• Do these measures refer to performance over which the individual has genuine control?
  • Do these measures tell the individual in what respect they are not performing well?
  • Are there adequate guides or job aids to exemplary performance so that memory isn't critical?
  • Are these guides or job aids models of simplicity and clarity?
  • How certain are you that the individual actually gets this information when needed and in a user-friendly manner?
  • If information is in any way a problem, it is the responsibility of management to remedy the deficiency. If information is not the problem, the focus moves to the next consideration.

    2. Wherewithal:

  • Are the tools, materials, work methods and the work-flows or processes designed in a way that supports optimal (waste free) performance?
  • Could they be better designed to support optimal performance?
  • If wherewithal is a problem, it is the responsibility of management to remedy the deficiency.
  • If wherewithal is not the problem, the focus moves to the next consideration.
  • 3. Nature of motivation:

  • Are there 'extrinsic' motivators (incentives, piece rates, awards etc.) distracting from adequate performance – encouraging people to 'get the reward' rather than 'do the job'?
  • Is the individual's job designed such that he/she experiences sufficient 'intrinsic' motivation (from the actually doing the work well) to perform to their best?
  • Intrinsic motivation relies on knowledge of results – how well the individual is performing versus purpose. If incentives are a problem, it is the responsibility of management to remedy the deficiency. If incentives are not the problem, the focus moves to the next consideration.

    The person's repertoire of behaviour:
    1. Knowledge:
    Would the individual fail to perform to exemplary standard if their life depended upon it - even when they have adequate information, wherewithal and forms of motivation to do so?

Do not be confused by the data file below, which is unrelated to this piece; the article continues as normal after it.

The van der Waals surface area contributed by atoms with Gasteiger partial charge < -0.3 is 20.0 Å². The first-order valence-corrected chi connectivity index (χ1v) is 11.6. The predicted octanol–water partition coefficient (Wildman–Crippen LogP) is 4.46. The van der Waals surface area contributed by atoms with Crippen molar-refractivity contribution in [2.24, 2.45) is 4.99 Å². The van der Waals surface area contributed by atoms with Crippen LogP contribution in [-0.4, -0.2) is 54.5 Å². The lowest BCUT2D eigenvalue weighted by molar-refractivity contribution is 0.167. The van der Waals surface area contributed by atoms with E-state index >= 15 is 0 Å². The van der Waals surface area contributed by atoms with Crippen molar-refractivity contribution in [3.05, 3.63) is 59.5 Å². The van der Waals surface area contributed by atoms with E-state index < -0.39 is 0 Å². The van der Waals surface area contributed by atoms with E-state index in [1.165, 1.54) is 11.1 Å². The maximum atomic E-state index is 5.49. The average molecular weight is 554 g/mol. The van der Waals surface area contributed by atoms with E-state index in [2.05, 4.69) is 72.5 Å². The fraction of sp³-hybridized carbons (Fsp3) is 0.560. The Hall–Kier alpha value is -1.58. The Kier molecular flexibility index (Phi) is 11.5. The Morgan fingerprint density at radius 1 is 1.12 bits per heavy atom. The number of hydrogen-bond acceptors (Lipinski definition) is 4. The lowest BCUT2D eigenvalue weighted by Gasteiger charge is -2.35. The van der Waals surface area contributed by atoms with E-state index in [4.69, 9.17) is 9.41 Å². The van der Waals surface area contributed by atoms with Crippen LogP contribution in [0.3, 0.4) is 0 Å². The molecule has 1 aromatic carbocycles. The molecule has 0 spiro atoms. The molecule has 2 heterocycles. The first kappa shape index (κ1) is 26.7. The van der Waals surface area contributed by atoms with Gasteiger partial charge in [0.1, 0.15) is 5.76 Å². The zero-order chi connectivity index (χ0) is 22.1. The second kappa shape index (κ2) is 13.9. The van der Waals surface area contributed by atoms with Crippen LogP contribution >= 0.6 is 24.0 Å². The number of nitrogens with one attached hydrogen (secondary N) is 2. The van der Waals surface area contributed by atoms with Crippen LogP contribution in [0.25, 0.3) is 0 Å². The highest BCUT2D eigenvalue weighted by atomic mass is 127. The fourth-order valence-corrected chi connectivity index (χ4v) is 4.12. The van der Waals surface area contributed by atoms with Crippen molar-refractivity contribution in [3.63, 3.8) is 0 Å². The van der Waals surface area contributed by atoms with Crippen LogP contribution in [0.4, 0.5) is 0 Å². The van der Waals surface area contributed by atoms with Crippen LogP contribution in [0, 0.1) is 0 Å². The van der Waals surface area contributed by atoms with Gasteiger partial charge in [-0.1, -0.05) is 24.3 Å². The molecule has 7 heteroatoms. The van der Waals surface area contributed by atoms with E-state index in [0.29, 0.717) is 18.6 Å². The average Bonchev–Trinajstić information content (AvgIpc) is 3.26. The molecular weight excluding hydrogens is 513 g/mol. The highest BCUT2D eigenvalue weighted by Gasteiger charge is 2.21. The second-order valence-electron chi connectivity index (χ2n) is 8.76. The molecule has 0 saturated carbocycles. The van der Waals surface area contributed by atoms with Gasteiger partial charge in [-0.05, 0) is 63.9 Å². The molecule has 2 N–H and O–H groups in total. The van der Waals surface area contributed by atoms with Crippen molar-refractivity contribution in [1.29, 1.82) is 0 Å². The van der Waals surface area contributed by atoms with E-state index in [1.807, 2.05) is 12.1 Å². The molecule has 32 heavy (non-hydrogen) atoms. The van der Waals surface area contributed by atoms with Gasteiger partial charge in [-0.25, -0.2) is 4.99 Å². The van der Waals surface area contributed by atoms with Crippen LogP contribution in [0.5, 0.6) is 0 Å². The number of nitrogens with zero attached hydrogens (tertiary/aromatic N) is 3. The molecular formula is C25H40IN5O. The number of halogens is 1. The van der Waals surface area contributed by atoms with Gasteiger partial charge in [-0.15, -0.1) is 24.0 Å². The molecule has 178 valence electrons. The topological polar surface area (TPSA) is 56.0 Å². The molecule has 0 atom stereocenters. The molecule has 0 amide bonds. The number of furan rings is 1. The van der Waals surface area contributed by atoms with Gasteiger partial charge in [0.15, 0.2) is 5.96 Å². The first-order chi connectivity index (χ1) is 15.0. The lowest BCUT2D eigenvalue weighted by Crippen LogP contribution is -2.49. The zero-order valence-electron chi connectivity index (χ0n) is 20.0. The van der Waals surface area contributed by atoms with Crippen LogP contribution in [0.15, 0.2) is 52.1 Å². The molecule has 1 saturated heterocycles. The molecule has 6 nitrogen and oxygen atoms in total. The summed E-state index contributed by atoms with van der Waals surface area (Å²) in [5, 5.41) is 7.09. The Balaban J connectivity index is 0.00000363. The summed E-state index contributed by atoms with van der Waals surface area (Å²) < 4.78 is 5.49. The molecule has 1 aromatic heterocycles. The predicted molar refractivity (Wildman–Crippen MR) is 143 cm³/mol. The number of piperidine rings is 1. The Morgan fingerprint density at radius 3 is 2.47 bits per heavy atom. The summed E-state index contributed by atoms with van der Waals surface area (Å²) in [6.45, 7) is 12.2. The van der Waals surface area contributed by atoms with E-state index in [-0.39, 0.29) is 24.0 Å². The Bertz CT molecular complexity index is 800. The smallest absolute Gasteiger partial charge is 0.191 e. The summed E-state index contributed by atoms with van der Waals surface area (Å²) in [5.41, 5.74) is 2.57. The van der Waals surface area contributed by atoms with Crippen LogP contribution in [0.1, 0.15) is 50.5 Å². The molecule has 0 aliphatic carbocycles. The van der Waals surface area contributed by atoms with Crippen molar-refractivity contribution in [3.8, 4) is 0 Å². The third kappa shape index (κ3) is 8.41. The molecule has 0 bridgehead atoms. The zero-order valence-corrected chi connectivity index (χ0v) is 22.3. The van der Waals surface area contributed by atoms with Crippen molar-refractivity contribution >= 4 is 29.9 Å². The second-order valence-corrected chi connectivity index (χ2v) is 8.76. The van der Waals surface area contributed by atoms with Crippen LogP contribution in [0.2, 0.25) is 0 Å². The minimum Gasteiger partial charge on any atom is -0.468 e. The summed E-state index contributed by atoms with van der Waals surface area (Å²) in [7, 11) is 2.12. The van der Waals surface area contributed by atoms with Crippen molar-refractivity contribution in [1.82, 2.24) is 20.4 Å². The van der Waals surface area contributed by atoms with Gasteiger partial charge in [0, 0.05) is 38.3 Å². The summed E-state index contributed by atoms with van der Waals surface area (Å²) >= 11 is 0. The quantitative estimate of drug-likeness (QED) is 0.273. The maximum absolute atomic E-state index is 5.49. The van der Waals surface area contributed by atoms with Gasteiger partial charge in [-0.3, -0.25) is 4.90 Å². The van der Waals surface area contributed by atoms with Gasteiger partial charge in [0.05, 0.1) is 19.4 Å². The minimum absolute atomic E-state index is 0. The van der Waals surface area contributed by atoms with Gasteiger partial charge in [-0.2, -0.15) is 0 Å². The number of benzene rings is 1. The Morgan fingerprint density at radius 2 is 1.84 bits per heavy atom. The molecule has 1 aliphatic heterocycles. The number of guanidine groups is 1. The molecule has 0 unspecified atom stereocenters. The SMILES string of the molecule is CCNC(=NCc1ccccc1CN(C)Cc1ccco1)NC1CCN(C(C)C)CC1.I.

Does the exemplary performer seem to know something that other people do not know?

    If the answer is 'yes' to either of these questions, training should be considered as a useful strategy. If knowledge is a problem, it is the responsibility of management to remedy the deficiency. If knowledge is not the problem, the focus moves to the next consideration.

    2. Capacity:
    Is it certain that one must have special aptitudes, intelligence scores, verbal skills, manual dexterity and so on, in order to perform in an acceptable, if not exemplary, manner?

    If the answer to this question is 'no' and all the prior conditions for adequate performance are in place, then some form of training or education is almost certainly required. If capacity is a problem, it is the responsibility of management to remedy the deficiency. If capacity is not the problem, the focus moves to the last consideration.

    3. Willingness:
    Is it impossible or uneconomic to redesign the job to achieve a sufficiently productive 'fit' between the required performance and what the individual would be willing to do?

    If the answer to this question is certainly 'yes', then you have a 'people' problem. This is the wrong person for the job. you have people problems or management problems?

    John Seddon is an author and consultant with Vanguard Education, a consultancy specialising in change programmes.